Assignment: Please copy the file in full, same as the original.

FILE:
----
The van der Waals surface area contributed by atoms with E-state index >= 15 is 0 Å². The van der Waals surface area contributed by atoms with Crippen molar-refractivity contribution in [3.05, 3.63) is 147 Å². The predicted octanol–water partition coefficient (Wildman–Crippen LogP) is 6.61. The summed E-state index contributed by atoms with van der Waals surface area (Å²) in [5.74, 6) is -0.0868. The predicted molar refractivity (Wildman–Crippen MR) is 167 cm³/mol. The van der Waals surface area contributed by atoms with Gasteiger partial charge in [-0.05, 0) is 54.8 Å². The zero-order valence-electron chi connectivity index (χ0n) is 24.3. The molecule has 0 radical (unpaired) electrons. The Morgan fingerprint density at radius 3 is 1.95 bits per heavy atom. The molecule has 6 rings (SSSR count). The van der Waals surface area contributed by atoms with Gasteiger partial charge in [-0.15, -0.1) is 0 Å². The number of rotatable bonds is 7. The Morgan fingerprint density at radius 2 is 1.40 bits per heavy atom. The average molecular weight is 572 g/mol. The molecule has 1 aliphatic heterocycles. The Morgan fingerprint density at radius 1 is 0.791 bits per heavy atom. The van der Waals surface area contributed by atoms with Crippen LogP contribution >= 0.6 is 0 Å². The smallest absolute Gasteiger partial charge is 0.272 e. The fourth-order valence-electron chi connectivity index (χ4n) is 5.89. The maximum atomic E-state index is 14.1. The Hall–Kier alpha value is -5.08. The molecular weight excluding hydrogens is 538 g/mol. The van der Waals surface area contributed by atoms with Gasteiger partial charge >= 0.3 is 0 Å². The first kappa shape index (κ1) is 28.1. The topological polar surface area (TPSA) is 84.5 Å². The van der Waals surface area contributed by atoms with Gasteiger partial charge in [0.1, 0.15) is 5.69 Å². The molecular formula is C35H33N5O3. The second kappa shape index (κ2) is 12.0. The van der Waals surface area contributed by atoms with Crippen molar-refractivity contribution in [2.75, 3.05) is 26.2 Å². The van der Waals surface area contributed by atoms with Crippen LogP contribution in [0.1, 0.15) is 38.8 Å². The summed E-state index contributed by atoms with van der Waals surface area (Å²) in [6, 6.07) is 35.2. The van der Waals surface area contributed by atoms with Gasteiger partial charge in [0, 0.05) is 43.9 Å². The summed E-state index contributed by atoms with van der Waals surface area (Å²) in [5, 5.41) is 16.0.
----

The van der Waals surface area contributed by atoms with E-state index >= 15 is 0 Å². The van der Waals surface area contributed by atoms with Crippen molar-refractivity contribution in [3.05, 3.63) is 147 Å². The predicted octanol–water partition coefficient (Wildman–Crippen LogP) is 6.61. The summed E-state index contributed by atoms with van der Waals surface area (Å²) in [5.74, 6) is -0.0868. The predicted molar refractivity (Wildman–Crippen MR) is 167 cm³/mol. The van der Waals surface area contributed by atoms with Gasteiger partial charge in [-0.05, 0) is 54.8 Å². The zero-order valence-electron chi connectivity index (χ0n) is 24.3. The molecule has 0 radical (unpaired) electrons. The Morgan fingerprint density at radius 3 is 1.95 bits per heavy atom. The molecule has 6 rings (SSSR count). The van der Waals surface area contributed by atoms with Gasteiger partial charge in [-0.15, -0.1) is 0 Å². The number of rotatable bonds is 7. The Morgan fingerprint density at radius 2 is 1.40 bits per heavy atom. The average molecular weight is 572 g/mol. The molecule has 1 aliphatic heterocycles. The Morgan fingerprint density at radius 1 is 0.791 bits per heavy atom. The van der Waals surface area contributed by atoms with Crippen LogP contribution >= 0.6 is 0 Å². The smallest absolute Gasteiger partial charge is 0.272 e. The fourth-order valence-electron chi connectivity index (χ4n) is 5.89. The maximum atomic E-state index is 14.1. The Hall–Kier alpha value is -5.08. The molecular weight excluding hydrogens is 538 g/mol. The van der Waals surface area contributed by atoms with Gasteiger partial charge >= 0.3 is 0 Å². The first kappa shape index (κ1) is 28.1. The topological polar surface area (TPSA) is 84.5 Å². The van der Waals surface area contributed by atoms with Gasteiger partial charge in [0.1, 0.15) is 5.69 Å². The molecular formula is C35H33N5O3. The second kappa shape index (κ2) is 12.0. The van der Waals surface area contributed by atoms with Crippen molar-refractivity contribution in [2.75, 3.05) is 26.2 Å². The van der Waals surface area contributed by atoms with Crippen LogP contribution in [0.1, 0.15) is 38.8 Å². The summed E-state index contributed by atoms with van der Waals surface area (Å²) in [6, 6.07) is 35.2. The van der Waals surface area contributed by atoms with Gasteiger partial charge in [0, 0.05) is 43.9 Å². The summed E-state index contributed by atoms with van der Waals surface area (Å²) in [5, 5.41) is 16.0.